Personalist features in Grundtvig’s philosophy.

Read Regner Birkelund's article about N.F.S. Grundtvig and personalism.

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N.F.S. Grundtvig - as a political thinker.

Read Ove Korsgaard's book about N.F.S. Grundtvig as a political thinker. The book presents a biography of Grundtvig and an analysis of his contribution to political science.

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Grundtvig feared the political parties would fight for the advantage of specific groups, rather than the common good.


Nikolaj Frederik Severin Grundtvig (1783-1872) was born in the small Danish town of Udby. He followed his father in studying theology and eventually becoming a priest in the national Lutheran church. Besides his clerical career, Grundtvig was elected several times into parliament around the time when Denmark’s status as an absolute monarchy ended with the writing and passing of a national constitution.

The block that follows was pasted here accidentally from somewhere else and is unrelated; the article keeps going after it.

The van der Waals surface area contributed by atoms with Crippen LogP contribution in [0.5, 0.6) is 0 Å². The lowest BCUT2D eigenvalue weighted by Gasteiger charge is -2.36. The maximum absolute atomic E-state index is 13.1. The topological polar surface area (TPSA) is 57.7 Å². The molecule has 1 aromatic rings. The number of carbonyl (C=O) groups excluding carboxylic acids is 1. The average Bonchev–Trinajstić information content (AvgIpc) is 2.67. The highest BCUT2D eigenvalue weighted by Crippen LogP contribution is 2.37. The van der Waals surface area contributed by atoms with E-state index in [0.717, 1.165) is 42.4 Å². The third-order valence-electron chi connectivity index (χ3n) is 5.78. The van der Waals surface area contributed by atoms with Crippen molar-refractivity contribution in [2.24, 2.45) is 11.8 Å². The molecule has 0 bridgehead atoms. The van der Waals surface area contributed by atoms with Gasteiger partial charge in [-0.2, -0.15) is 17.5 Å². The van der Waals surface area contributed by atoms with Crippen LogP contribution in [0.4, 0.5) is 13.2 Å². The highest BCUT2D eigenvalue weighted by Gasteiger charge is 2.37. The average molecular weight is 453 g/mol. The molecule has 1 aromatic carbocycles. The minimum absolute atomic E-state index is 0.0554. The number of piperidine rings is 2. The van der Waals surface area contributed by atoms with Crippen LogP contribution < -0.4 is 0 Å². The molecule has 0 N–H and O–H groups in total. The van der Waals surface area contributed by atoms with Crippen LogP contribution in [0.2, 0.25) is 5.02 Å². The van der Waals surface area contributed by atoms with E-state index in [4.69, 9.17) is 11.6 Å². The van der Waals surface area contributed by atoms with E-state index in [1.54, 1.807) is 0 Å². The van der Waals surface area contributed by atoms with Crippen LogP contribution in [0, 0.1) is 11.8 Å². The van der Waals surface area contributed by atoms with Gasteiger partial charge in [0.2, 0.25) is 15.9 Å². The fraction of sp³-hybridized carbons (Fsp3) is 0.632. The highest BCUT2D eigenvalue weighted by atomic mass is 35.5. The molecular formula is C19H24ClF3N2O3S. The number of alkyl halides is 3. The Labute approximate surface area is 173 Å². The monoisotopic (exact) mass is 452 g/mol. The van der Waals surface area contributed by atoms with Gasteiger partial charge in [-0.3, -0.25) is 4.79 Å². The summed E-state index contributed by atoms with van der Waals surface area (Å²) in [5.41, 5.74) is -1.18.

Grundtvig wrote extensively on Nordic mythology, which he sought to place within the framework of the Christian narrative. He is also responsible for a massive part of the corpus of Christian hymns that are still sung in the Danish churches.

Another very influential section of Grundtvig’s work is his writing about education and pedagogy. He held that the educational system should not primarily seek to turn the nation’s youth into learned scholars. Instead, the primary aim of education should be the formation of responsible, engaged humans with a creative vision for their country.

He argued that fixed curricula and rigid testing were an impediment for the human spirit. Instead an environment of responsible freedom should be provided in which human creativity could flourish and bring about the popular formation of a democratic spirit – one that would freely and passionately embrace its national heritage and administer it for “the common good”.

This “common good” was, for Grundtvig, “the unshakeable constitution of all constitutions” as well as the justification and manifestation of freedom itself. Grundtvig therefore saw true freedom as opposed to “unbridled freedom”, namely the aimless and meaningless state of individual autonomy with no regard for community.

Grundtvig thus inspired the so-called folkehøjskole (folk high school) movement that still exists today and which gave birth to a number of alternative creative boarding schools focusing upon the creative and democratic formation of students.


More about N.F.S. Grundtvig
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